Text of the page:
Brief it is. Also dizzying, exhilarating, and not a little daunting. Hawking is a legend in his time: at 44, he holds the Lucasian Chair in Mathematics in Cambridge--heir to Newton and widely regarded as one of the most brilliant and influential theoretical physicists in the world. Legend also surrounds Hawking for his valiant struggle against amyotrophic lateral sclerosis, an incurable neurological disease that progressively weakens the neuromuscular system, but clearly spares the brain. Hawking tackles cosmology theories here, summarizing the early 20th-century contributions of Planck in the development of the concept of the quantum, and Einstein's special and general relativity theories. Man's quest for unified theories, for answers to fundamental questions on the nature and destiny of the universe, have given rise to legend, to religious dogma, and, most recently, to many visions and revisions of grand unified theories, ""supergravity,"" string theories, and multi-dimensional and inflationary universes. Hawking traces his own visions and revisions, beginning with his well-known concepts of black holes (big, mini, primordial) and other singularities that may define the origin and collapse of the universe, He also explains how he has altered his thinking to allow emissions from black holes. (They occur in the virtual empty space surrounding the hole.) Ultimately, he postulates the concept of a universe that is finite but unbounded--something like the surface of a sphere but occupying ""imaginary"" time. Flirting with the weak anthropic principle--the idea that the universe is the way it is because if it were different we would not be here to observe it--Hawking concludes with the hopeful thought that within the generation some marriage of quantum mechanics and gravity may unity physics and, with it, explain the common unidirectionality of the cosmological, thermodynamic, and psychological arrow to time. In spite of a lucid, even deceptively simple style, these are heady concepts. An elegant feast for cosmological gourmets, perhaps, but others may have problems digesting. Copyright ©Kirkus Reviews, used with permission.


Library Journal Review

A central question underlies this brief but crystal-clear account of the history of physical speculation about the universe: does the universe always operate in the same manner or does it allow for divergence? That the universe is static, as once thought, eventually proved impossible to reconcile with evidence from astronomy, for how could an expanding universe follow unchanging laws of nature? Hawking, along with mathematician Roger Penrose, discovered the answer: relativity theory not only allows, but requires, a big bang. The discussion does not end therethe universe may really be static, the ``big bang'' being local history in only a part of the universebut once again Hawking has proved himself a pioneer. David Gordon, Bowling Green State Univ., Ohio (c) Copyright 2010. Library Journals LLC, a wholly owned subsidiary of Media Source, Inc. No redistribution permitted.


Excerpts

Excerpts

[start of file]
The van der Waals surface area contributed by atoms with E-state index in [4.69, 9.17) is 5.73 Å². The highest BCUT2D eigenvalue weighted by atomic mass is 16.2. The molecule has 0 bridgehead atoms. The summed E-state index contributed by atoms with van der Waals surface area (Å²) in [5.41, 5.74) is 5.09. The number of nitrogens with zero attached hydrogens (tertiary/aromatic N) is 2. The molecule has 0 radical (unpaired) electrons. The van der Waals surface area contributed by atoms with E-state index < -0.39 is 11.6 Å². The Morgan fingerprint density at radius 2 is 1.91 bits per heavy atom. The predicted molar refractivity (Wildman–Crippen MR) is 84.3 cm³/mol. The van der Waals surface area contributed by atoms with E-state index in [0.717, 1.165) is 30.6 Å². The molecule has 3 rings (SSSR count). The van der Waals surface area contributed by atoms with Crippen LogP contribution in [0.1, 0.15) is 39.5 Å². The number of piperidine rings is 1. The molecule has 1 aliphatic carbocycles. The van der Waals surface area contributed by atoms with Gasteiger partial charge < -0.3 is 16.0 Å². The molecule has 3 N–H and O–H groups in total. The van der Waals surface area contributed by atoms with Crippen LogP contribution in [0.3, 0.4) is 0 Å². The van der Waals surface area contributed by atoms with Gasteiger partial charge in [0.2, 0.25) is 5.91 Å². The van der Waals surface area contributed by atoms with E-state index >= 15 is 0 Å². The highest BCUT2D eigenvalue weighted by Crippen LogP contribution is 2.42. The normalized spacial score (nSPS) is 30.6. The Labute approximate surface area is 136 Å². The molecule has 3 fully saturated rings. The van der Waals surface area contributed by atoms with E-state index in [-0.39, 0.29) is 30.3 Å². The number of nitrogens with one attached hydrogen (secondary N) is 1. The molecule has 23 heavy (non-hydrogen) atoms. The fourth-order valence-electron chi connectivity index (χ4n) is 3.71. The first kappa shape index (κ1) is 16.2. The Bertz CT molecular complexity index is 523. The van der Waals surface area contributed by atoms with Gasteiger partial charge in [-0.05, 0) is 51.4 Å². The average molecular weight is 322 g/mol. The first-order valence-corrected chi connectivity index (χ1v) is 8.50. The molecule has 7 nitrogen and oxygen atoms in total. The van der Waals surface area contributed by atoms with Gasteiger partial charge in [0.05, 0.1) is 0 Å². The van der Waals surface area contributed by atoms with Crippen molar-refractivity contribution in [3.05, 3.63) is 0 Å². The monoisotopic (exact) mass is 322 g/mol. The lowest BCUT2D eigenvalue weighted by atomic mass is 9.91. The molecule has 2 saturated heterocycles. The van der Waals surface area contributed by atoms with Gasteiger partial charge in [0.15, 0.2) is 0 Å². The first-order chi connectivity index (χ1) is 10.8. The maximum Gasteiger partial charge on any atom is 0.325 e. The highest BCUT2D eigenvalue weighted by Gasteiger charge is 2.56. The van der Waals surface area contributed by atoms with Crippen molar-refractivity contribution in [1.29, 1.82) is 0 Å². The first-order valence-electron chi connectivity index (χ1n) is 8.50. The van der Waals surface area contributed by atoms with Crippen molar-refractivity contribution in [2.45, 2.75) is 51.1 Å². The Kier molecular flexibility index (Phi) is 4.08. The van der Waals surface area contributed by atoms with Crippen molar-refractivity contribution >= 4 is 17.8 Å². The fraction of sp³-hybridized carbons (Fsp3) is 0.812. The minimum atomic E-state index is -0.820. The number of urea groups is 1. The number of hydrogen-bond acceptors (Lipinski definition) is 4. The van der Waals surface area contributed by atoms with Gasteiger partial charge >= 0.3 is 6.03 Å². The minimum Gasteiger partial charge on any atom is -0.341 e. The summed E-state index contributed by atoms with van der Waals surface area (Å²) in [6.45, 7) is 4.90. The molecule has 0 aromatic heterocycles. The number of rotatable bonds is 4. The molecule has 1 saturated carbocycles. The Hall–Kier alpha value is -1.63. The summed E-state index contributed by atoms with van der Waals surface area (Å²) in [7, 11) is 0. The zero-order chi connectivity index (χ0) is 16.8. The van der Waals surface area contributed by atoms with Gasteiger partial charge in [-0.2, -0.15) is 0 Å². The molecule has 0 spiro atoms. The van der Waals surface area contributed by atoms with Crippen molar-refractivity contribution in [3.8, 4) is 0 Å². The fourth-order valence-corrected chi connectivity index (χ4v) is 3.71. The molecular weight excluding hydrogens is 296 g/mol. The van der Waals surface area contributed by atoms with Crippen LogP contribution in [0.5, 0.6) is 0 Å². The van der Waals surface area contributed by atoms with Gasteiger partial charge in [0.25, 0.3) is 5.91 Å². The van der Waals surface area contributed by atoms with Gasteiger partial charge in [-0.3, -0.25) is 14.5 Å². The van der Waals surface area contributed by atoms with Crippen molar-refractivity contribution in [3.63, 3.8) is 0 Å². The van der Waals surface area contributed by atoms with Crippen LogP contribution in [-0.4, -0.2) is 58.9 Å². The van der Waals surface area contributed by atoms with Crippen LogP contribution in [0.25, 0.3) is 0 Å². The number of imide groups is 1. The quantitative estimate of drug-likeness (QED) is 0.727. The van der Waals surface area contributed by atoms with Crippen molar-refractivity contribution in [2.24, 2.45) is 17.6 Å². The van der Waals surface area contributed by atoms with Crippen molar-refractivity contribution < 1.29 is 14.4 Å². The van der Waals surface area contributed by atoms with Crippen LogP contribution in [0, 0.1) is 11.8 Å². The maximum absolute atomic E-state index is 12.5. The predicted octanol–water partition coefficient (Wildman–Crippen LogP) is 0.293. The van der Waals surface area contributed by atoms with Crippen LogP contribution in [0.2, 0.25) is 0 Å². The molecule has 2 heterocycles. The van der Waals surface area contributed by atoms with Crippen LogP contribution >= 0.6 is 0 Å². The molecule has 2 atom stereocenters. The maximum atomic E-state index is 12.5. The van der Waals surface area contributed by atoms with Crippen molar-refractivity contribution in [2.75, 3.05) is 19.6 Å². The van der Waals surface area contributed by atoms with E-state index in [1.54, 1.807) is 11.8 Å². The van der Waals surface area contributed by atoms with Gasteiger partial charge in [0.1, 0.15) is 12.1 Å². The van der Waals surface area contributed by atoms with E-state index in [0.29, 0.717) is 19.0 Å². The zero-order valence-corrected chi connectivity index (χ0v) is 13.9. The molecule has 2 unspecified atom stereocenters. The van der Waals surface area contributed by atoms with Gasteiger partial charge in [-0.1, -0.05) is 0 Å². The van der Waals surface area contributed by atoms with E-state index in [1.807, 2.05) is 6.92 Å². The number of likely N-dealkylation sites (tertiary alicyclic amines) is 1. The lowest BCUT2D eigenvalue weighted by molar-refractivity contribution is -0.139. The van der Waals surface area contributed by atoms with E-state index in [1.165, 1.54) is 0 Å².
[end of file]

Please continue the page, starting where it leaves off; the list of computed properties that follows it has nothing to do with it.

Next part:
Chapter One Our picture of the universe A well-known scientist (some say it was Bertrand Russell) once gave a public lecture on astronomy. He described how the earth orbits around the sun and how the sun, in turn, orbits around the center of a vast collection of stars called our galaxy. At the end of the lecture, a little old lady at the back of the room got up and said: "What you have told us is rubbish. The world is really a flat plate supported on the back of a giant tortoise." The scientist gave a superior smile before replying, "What is the tortoise standing on?" "You're very clever, young man, very clever," said the old lady. "But it's turtles all the way down!" Most people would find the picture of our universe as an infinite tower of tortoises rather ridiculous, but why do we think we know better? What do we know about the universe, and how do we know it? Where did the universe come from, and where is it going? Did the universe have a beginning, and if so, what happened before then? What is the nature of time? Will it ever come to an end? Can we go back in time? Recent breakthroughs in physics, made possible in part by fantastic new technologies, suggest answers to some of these longstanding questions. Someday these answers may seem as obvious to us as the earth orbiting the sun-or perhaps as ridiculous as a tower of tortoises. Only time (whatever that may be) will tell. As long ago as 340 B.C. the Greek philosopher Aristotle, in his book On the Heavens , was able to put forward two good arguments for believing that the earth was a round sphere rather than a flat plate. First, he realized that eclipses of the moon were caused by the earth coming between the sun and the moon. The earth's shadow on the moon was always round, which would be true only if the earth was spherical. If the earth had been a flat disk, the shadow would have elongated and elliptical, unless the eclipse always occurred at a time when the sun was directly under the center of the disk. Second, the Greeks knew from their travels that the North Star appeared lower in the sky when viewed in the south than it did in more northerly regions. (Since the North Star lies over the North Pole, it appears to be directly above an observer at the North Pole, but to someone looking from the equator, it appears to lie just at the horizon. From the difference in the apparent position of the North Star in Egypt and Greece, Aristotle even quoted an estimate that the distance around the earth was 400,000 stadia. It is not known exactly what length a stadium was, but it may have been about 200 yards, which would make Aristotle's estimate about twice the currently accepted figure. The Greeks even had a third argument that the earth must be round, for why else does one first see the sails of a ship coming over the horizon, and only later see the hull? Aristotle thought the earth was stationary and that the sun, the moon, the planets, and the stars moved in circular orbits about the earth. He believed this because he felt, for mystical reasons, that the earth was the center of the universe, and that circular motion was the most perfect. This idea was elaborated by Ptolemy in the second century A.D. into a complete cosmological model. The earth stood at the center, surrounded by eight spheres that carried the moon, the sun, the stars, and the five planets known at the time, Mercury, Venus, Mars, Jupiter, and Saturn (Fig 1.1). The planets themselves moved on smaller circles attached to their respective spheres in order to account for their rather complicated observed paths in the sky. The outermost sphere carried the so-called fixed stars, which always stay in the same positions relative to each other but which rotate together across the sky. What lay beyond the last sphere was never made very clear, but it certainly was not part of mankind's observable universe. Ptolemy's model provided a reasonably accurate system for predicting the positions of heavenly bodies in the sky. But in order to predict these positions correctly, Ptolemy had to make an assumption that the moon followed a path that sometimes brought it twice as close to the earth as at other times. And that meant that the moon ought sometimes to appear twice as big as at other times! Ptolemy recognized this flaw, but nevertheless his model was generally, although not universally, accepted. It was adopted by the Christian church as the picture of the universe that was in accordance with Scripture, for it had the great advantage that it left lots of room outside the sphere of fixed stars for heaven and hell. A simpler model, however, was proposed in 1514 by a Polish priest, Nicholas Copernicus. (At first, perhaps for fear of being branded a heretic by his church, Copernicus circulated his model anonymously.) His idea was that the sun was stationary at the center and that the earth and the planets moved in circular orbits around the sun. Nearly a century passed before this idea was taken seriously. Then two astronomers-the German, Johannes Kepler, and the Italian, Galileo Galilei-started publicly to support the Copernican theory, despite the fact that the orbits it predicted did not quite match the ones observed. The death blow to the Aristotelian/Ptolemaic theory came in 1609. In that year, Galileo started observing the night sky with a telescope, which had just been invented. When he looked at the planet Jupiter, Galileo found that it was accompanied by several small satellites or moons that orbited around it. This implied that everything did not have to orbit directly around the earth, as Aristotle and Ptolemy had thought. (It was, of course, still possible to believe that the earth was stationary at the center of the universe and that the moons of Jupiter moved on extremely complicated paths around the earth, giving the appearance that they orbited Jupiter. However, Copernicus's theory was much simpler.) At the same time, Johannes Kepler had modified Copernicus's theory, suggesting that the planets moved not in circles but in ellipses (an ellipse is an elongated circle). The predictions now finally matched the observations. As far as Kepler was concerned, elliptical orbits were merely an ad hoc hypothesis, and a rather repugnant one at that, because ellipses were clearly less perfect than circles. Having discovered almost by accident that elliptical orbits fit the observations well, he could not reconcile them with his idea that the planets were made to orbit the sun by magnetic forces. An explanation was provided only much later, in 1687, when Sir Isaac Newton published his Philosophiae Naturalis Principia Mathematica , probably the most important single work ever published in the physical sciences. In it Newton not only put forward a theory of how bodies move in space and time, but he also developed the complicated mathematics needed to analyze those motions. In addition, Newton postulated a law of universal gravitation according to which each body in the universe was attracted toward every other body by a force that was stronger the more massive the bodies and the closer they were to each other. It was this same force that caused objects to fall to the ground. (The story that Newton was inspired by an apple hitting his head is almost certainly apocryphal. All Newton himself ever said was that the idea of gravity came to him as he sat "in a contemplative mood" and "was occasioned by the fall of an apple.") Newton went on to show that, according to his law, gravity causes the moon to move in an elliptical orbit around the earth and causes the earth and the planets to follow elliptical paths around the sun. The Copernican model got rid of Ptolemy's celestial spheres, and with them, the idea that the universe had a natural boundary. Since "fixed stars" did not appear to change their positions apart from a rotation across the sky caused by the earth spinning on its axis, it became natural to suppose that the fixed stars were objects like our sun but very much farther away. Newton realized that, according to his theory of gravity, the stars should attract each other, so it seemed they could not remain essentially motionless. Would they not all fall together at some point? In a letter in 1691 to Richard Bentley, another leading thinker of his day, Newton argued that his would indeed happen if there were only a finite number of stars distributed over a finite region of space. But he reasoned that if, on the other hand, there were an infinite number of stars, distributed more or less uniformly over infinite space, this would not happen, because there would not be any central point for them to fall to. This argument is an instance of the pitfalls that you can encounter in talking about infinity. In an infinite universe, every point can be regarded as the center, because every point has an infinite number of stars on each side of it. The correct approach, it was realized only much later, is to consider the finite situation, in which the stars all fall in on each other, and then to ask how things change if one adds more stars roughly uniformly distributed outside this region. According to Newton's law, the extra stars would make no difference at all to the original ones on average, so the stars would fall in just as fast. We can add as many stars as we like, but they will still always collapse in on themselves. We now know it is impossible to have an infinite static model of the universe in which gravity is always attractive. It is an interesting reflection on the general climate of thought before the twentieth century that no one had suggested that the universe was expanding or contracting. It was generally accepted that either the universe had existed forever in an unchanging state, or that it had been created at a finite time in the past more or less as we observe it today. In part this may have been due to people's tendency to believe in eternal truths, as well as the comfort they found in the thought that even though they may grow old and die, the universe is eternal and unchanging. Even those who realized that Newton's theory of gravity showed that the universe could not be static did not think to suggest that it might be expanding. Instead, they attempted to modify the theory by making the gravitational force repulsive at very large distances. This did not significantly affect their predictions of the motions of the planets, but it allowed an infinite distribution of stars to remain in equilibrium-with the attractive forces between nearby stars balanced by the repulsive forces from those that were farther away. However, we now believe such an equilibrium would be unstable: if the stars in some region got only slightly nearer each other, the attractive forces between them would become stronger and dominate over the repulsive forces so that the stars would continue to fall toward each other. On the other hand, if the stars got a bit farther away from each other, the repulsive forces would dominate and drive them farther apart. Another objection to an infinite static universe is normally ascribed to the German philosopher Heinrich Olbers, who wrote about this theory in 1823. In fact, various contemporaries of Newton had raised the problem, and the Olbers article was not even the first to contain plausible arguments against it. It was, however, the first to be widely noted. The difficulty is that in an infinite static universe nearly every line of sight would end on the surface of a star. Thus one would expect that the whole sky would be as bright as the sun, even at night. Olbers's counterargument was that the light from distant stars would be dimmed by absorption by intervening matter. However, if that happened the intervening matter would eventually heat up until it glowed as brightly as the stars. The only way of avoiding the conclusion that the whole of the night sky should be as bright as the surface of the sun would be to assume that the stars had not been shining forever but had turned on at some finite time in the past. In that case the absorbing matter might not have heated up yet or the light from distant stars might not yet have reached us. And that brings us to the question of what could have caused the stars to have turned on in the first place. The beginning of the universe had, of course, been discussed long before this. According to a number of early cosmologies and the Jewish/Christian/Muslim tradition, the universe started at a finite, and not very distant, time in the past. One argument for such a beginning was the feeling that it was necessary to have "First Cause" to explain the existence of the universe. (Within the universe, you always explained one event as being caused by some earlier event, but the existence of the universe itself could be explained in this way only if it had some beginning.) Another argument was put forward by St. Augustine in his book The City of God . He pointed out that civilization is progressing and we remember who performed this deed or developed that technique. Thus man, and so also perhaps the universe, could not have been around all that long. St. Augustine accepted a date of about 5000 B.C. for the Creation of the universe according to the book of Genesis. (It is interesting that this is not so far from the end of the last Ice Age, about 10,000 B.C., which is when archaeologists tell us that civilization really began.) Aristotle, and most of the other Greek philosophers, on the other hand, did not like the idea of a creation because it smacked too much of divine intervention. They believed, therefore, that the human race and the world around it had existed, and would exist, forever. The ancients had already considered the argument about progress described above, and answered it by saying that there had been periodic floods or other disasters that repeatedly set the human race right back to the beginning of civilization. From the Trade Paperback edition. Excerpted from A Brief History of Time by Stephen W. Hawking All rights reserved by the original copyright owners. Excerpts are provided for display purposes only and may not be reproduced, reprinted or distributed without the written permission of the publisher.